Whose Data Is It, Anyway?

Cheryl Clark, for HealthLeaders Media , April 18, 2013

The Harvard project evaluated coded charges at a 12-hospital healthcare system in Texas, and discovered that when privately insured patients developed complications, the system made three times as much money, as it did when insured patients' procedures went without a hitch.

The paper is being seen as a call for health plans to renegotiate how they pay for care when something goes wrong. It also is being seen—incorrectly I believe—as evidence that hospitals and doctors are purposefully causing complications to increase profits.

Wachter emphatically insists that, despite the implications of the Harvard report, "I do not believe there is any hospital or doctor in the country who is trying to harm people to make more money. Nobody sits there at a board meeting or in the C-suite and says 'We're okay with these complications because we're being paid for them.'

"But what they do say is, 'Boy, we need to build a new OR, or we need to do more marketing or hire another cardiac surgeon and that will cost a lot of money. Do we do a teamwork training program or buy a bar coding system? Well no. This year we can't afford it.'

"If the business case were stronger, then (quality improvement) would rise higher in the priority list," Wachter says.

Some hospital officials and doctors will argue that quality measurement as they're reporting to these registries is fine for that purpose, but not fine for a platform on which to base how they're paid and publicly reported.

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2 comments on "Whose Data Is It, Anyway?"

Jason Uppal (4/21/2013 at 9:33 PM)
I am an engineer by training and worked many years in several industries in business transformation. Quality improvement is a fundamental component of business transformation. The mistake the healthcare industry is making the same mistake Detroit automotive industry made 35 years ago. Quality improvement measures such as internal process audits, compliance audits, adverse events are used to ensure the process effectiveness, not to taut your quality score. If you want to measure quality of healthcare at a hospital let them publish patient satisfaction, patient outcome for an episode, length of stay, total cost to achieve that outcome. Those measure matter to the public. When I buy a car, I don't care how many times the assembly line was stopped by a worker because a non compliant product, I care how often I need to take it back to the dealer for fixes that should have never occurred and what I paid for it.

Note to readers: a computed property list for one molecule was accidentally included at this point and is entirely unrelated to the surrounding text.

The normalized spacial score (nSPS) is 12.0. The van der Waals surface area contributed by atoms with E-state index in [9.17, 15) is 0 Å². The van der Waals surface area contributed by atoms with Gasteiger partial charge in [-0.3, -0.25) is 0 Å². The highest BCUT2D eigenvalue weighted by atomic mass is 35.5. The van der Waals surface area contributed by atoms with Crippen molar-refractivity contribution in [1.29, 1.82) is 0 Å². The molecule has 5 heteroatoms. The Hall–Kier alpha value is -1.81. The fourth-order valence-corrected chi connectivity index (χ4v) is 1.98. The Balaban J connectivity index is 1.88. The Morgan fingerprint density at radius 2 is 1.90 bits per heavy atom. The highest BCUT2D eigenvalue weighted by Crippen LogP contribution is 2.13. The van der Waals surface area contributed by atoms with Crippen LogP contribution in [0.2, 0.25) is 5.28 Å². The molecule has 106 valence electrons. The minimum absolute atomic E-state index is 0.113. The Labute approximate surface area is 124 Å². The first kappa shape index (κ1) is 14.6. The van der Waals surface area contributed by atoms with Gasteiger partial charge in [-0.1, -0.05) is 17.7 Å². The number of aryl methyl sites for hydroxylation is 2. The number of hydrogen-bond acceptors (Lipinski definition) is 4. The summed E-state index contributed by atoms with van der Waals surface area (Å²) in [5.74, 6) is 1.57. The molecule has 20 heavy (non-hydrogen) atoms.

Jane Alop (4/19/2013 at 12:03 AM)
I agree, publicly paid serviced should be transparent to public, but we have to remember it might be also confusing information to public. What is the purpose - to pay less (optimum) or to have a better health care quality? Usually the answer is P4P what means in some cases we pay more for good quality and in some cases we will not pay for poor performance. In both cases we need criteria to identify the quality of provided care and this can be done only by clinicians and patients and its pros and contras are proved in thousands surveys not mentioning the quality of the data from specialty registers this data come from. In Estonia we are very cautious thinking P4P implementation thanks to Alan Maynard report. Estonian Health Insurance Fund, who is a main purchaser, aim is to have better and on equal level quality in whole country. For that purpose we [INVALID] yearly a feedback report to hospitals using the data from invoices the hospitals send to insurance fund to get paid. Based on this data we calculate common quality indicators. Yes, this is a very robust analyze and we all have to remember the data is not specially collected for quality assessment, this data are from a financial document. But this is also the value of it - insurance fund database is most complete database as everyone want to be paid :). Second - the provided services are coded based on insurance fund pricelist all provider have to use. If someone is not happy with results and put the question about data quality it always goes back to hospital as insurance fund don´t change the account information sent by the hospital. The main purpose of this report is to provide feedback to hospitals that they can compare themselves to other hospitals in Estonia and to provoke IN hospital discussion about possibilities of quality inprovement. It is also the way to do benchmarking. And we don´t spend any extra money for collecting this data :) - we are a very small country and can use very limited amount of resources.




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